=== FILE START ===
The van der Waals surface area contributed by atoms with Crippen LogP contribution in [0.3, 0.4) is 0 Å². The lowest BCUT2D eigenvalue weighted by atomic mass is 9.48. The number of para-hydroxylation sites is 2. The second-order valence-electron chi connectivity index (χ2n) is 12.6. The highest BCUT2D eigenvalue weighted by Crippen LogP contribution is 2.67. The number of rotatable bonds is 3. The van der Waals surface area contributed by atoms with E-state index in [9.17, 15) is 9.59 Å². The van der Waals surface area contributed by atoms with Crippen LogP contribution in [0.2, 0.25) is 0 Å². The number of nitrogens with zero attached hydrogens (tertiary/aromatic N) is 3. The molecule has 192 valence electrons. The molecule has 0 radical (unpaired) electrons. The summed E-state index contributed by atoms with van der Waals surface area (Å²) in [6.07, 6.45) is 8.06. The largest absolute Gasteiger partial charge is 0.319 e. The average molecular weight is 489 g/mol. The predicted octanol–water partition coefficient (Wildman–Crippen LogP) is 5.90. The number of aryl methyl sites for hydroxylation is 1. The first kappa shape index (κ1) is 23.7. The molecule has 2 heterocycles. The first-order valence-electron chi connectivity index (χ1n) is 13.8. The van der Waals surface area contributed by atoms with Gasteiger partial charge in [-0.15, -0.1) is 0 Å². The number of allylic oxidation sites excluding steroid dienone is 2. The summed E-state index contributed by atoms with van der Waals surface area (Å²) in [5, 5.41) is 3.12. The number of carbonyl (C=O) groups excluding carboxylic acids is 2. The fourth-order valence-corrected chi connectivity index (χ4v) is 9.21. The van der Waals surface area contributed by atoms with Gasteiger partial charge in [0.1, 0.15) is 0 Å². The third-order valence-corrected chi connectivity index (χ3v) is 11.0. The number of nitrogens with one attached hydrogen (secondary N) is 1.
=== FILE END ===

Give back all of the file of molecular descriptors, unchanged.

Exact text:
The van der Waals surface area contributed by atoms with Crippen LogP contribution in [0.3, 0.4) is 0 Å². The lowest BCUT2D eigenvalue weighted by atomic mass is 9.48. The number of para-hydroxylation sites is 2. The second-order valence-electron chi connectivity index (χ2n) is 12.6. The highest BCUT2D eigenvalue weighted by Crippen LogP contribution is 2.67. The number of rotatable bonds is 3. The van der Waals surface area contributed by atoms with E-state index in [9.17, 15) is 9.59 Å². The van der Waals surface area contributed by atoms with Crippen LogP contribution in [0.2, 0.25) is 0 Å². The number of nitrogens with zero attached hydrogens (tertiary/aromatic N) is 3. The molecule has 192 valence electrons. The molecule has 0 radical (unpaired) electrons. The summed E-state index contributed by atoms with van der Waals surface area (Å²) in [6.07, 6.45) is 8.06. The largest absolute Gasteiger partial charge is 0.319 e. The average molecular weight is 489 g/mol. The predicted octanol–water partition coefficient (Wildman–Crippen LogP) is 5.90. The number of aryl methyl sites for hydroxylation is 1. The first kappa shape index (κ1) is 23.7. The molecule has 2 heterocycles. The first-order valence-electron chi connectivity index (χ1n) is 13.8. The van der Waals surface area contributed by atoms with Gasteiger partial charge in [-0.15, -0.1) is 0 Å². The number of allylic oxidation sites excluding steroid dienone is 2. The summed E-state index contributed by atoms with van der Waals surface area (Å²) in [5, 5.41) is 3.12. The number of carbonyl (C=O) groups excluding carboxylic acids is 2. The fourth-order valence-corrected chi connectivity index (χ4v) is 9.21. The van der Waals surface area contributed by atoms with Gasteiger partial charge in [0.1, 0.15) is 0 Å². The third-order valence-corrected chi connectivity index (χ3v) is 11.0. The number of nitrogens with one attached hydrogen (secondary N) is 1.